And so the circle turns, or the gyre spins, if you’re into Yeats. What started with Walternate turning around at the wrong time led to Walter crossing over, and in trying to fix the damage he caused before his counterpart could realize what happened, he armed Olivia to literally hand over the answer to his doppelganger. It’s all heady stuff, grounded in emotional truth. In other words, it’s prime, Grade A “Fringe”. And it was awesome to finally see that return to my television after a brief run in which I worried I’d seen the end of it.
And now a hail of snowflakes, produced by Olivia and Peter…
*** News from Over There: The Dodgers are still in Brooklyn, the Green Lantern is The Red Lantern, and NASA apparently doesn’t exist, replaced by Bishop Dynamic in Jacksonville instead of Cape Canaveral.
*** I didn’t mention it above, but a powerhouse performance by Orla Brady as both iterations of Elizabeth Bishop. From being the rock of the family Over There, to showing how much lying to Peter contributed to the start of her mental decline Over Here, she was truly fantastic.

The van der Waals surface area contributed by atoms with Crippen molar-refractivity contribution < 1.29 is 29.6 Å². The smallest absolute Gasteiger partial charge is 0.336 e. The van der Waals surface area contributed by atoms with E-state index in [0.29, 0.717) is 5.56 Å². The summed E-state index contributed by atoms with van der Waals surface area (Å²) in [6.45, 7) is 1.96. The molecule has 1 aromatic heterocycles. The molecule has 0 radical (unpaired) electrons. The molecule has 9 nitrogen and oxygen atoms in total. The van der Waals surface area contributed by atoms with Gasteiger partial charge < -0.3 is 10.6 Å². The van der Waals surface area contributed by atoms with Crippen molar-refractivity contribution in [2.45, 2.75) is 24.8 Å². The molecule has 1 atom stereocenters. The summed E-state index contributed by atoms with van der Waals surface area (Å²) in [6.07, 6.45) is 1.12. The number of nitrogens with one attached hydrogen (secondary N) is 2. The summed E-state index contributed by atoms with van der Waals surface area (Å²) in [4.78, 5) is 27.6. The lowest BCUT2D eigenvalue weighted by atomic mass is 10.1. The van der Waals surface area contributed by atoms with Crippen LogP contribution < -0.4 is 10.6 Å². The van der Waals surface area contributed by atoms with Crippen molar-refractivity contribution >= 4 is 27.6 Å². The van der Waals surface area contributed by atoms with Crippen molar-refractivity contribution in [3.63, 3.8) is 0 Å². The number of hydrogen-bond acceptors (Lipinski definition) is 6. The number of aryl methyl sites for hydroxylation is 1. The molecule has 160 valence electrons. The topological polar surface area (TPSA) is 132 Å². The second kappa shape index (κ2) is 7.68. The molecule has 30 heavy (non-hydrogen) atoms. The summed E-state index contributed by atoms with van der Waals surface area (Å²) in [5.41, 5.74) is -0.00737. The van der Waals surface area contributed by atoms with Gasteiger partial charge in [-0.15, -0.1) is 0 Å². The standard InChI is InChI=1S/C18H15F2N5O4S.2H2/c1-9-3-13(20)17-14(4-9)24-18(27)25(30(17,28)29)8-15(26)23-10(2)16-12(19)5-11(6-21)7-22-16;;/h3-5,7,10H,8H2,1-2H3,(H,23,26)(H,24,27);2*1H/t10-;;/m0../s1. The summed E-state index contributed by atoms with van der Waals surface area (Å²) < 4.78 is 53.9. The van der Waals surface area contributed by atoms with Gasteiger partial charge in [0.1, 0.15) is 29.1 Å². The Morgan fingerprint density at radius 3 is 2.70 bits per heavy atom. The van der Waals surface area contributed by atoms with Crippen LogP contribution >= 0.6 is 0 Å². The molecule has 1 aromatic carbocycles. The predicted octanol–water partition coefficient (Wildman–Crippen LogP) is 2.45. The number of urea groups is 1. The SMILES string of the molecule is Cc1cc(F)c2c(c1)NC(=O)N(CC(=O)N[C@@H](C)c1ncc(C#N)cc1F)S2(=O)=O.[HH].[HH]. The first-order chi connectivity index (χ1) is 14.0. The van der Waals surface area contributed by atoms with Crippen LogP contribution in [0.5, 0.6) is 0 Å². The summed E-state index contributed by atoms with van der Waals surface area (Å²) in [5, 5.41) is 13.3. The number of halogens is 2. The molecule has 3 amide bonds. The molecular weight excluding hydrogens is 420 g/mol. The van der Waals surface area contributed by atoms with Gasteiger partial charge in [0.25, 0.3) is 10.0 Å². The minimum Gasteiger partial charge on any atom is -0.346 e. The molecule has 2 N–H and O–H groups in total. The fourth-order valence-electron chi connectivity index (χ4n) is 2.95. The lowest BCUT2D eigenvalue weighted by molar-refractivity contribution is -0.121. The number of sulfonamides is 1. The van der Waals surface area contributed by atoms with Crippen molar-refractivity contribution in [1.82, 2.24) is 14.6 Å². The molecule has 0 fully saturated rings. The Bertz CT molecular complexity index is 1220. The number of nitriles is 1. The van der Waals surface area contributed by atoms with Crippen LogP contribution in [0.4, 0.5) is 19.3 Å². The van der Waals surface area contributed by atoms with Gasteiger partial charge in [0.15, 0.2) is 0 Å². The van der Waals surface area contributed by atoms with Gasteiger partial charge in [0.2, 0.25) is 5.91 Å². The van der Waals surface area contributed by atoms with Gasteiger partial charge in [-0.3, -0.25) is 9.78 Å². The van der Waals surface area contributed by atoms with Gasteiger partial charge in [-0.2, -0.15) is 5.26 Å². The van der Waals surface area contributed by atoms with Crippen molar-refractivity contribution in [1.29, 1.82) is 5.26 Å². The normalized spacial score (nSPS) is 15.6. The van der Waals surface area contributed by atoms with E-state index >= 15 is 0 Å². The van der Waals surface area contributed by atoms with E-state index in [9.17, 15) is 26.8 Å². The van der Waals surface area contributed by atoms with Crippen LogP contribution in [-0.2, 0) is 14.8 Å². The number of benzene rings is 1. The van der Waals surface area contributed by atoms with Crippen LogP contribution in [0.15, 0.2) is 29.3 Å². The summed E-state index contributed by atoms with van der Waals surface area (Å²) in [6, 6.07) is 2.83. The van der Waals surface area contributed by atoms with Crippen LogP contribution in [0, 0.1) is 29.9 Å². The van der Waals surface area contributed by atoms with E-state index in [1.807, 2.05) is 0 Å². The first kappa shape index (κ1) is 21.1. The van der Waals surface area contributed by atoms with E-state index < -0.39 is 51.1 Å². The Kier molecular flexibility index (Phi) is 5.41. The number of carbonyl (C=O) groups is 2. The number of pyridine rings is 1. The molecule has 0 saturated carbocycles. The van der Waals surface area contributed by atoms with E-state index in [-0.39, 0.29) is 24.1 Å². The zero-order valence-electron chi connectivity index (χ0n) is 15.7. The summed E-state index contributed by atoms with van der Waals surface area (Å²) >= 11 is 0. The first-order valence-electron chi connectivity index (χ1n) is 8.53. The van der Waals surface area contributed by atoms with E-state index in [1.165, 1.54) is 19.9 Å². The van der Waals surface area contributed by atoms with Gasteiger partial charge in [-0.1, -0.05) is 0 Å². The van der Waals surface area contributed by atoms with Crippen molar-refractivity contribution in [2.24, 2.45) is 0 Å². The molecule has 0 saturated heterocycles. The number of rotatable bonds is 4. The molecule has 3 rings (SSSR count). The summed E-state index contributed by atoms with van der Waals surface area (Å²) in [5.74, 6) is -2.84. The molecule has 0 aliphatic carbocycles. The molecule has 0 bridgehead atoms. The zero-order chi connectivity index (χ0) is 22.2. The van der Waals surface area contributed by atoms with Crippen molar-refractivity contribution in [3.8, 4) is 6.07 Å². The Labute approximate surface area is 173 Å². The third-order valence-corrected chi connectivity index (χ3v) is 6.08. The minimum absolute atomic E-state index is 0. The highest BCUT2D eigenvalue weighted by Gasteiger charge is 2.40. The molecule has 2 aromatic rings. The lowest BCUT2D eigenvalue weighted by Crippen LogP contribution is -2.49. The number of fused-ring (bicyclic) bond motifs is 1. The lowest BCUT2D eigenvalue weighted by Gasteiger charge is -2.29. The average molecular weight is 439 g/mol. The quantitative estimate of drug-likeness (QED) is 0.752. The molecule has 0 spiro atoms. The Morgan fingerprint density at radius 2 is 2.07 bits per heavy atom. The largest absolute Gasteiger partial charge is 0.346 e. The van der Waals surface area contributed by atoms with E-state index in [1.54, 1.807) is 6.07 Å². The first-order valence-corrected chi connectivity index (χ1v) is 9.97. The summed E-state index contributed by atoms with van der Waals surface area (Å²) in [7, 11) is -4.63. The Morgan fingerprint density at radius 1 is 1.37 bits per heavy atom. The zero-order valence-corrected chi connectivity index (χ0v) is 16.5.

*** Is it wrong to want the 1980’s edition of the opening credit every single week? If so, I don’t wanna be right.
*** Not feeling the need to bookend this episode with scenes from the present was a strong choice. Often times, those types of bookends feel contrived. By this point, “Fringe” fans know enough of what’s going on and don’t need such handholding. So kudos to the show for avoiding that.
What did you make of tonight’s episode? Did seeing the Peter/Olivia meeting jar you out of the show’s mythology, or feel like the right choice? Did that meeting change your opinion about their current relationship status for better or worse? And how are we truly supposed to root for either of these universes now, with so much to love and appreciate about both? Leave your thoughts below!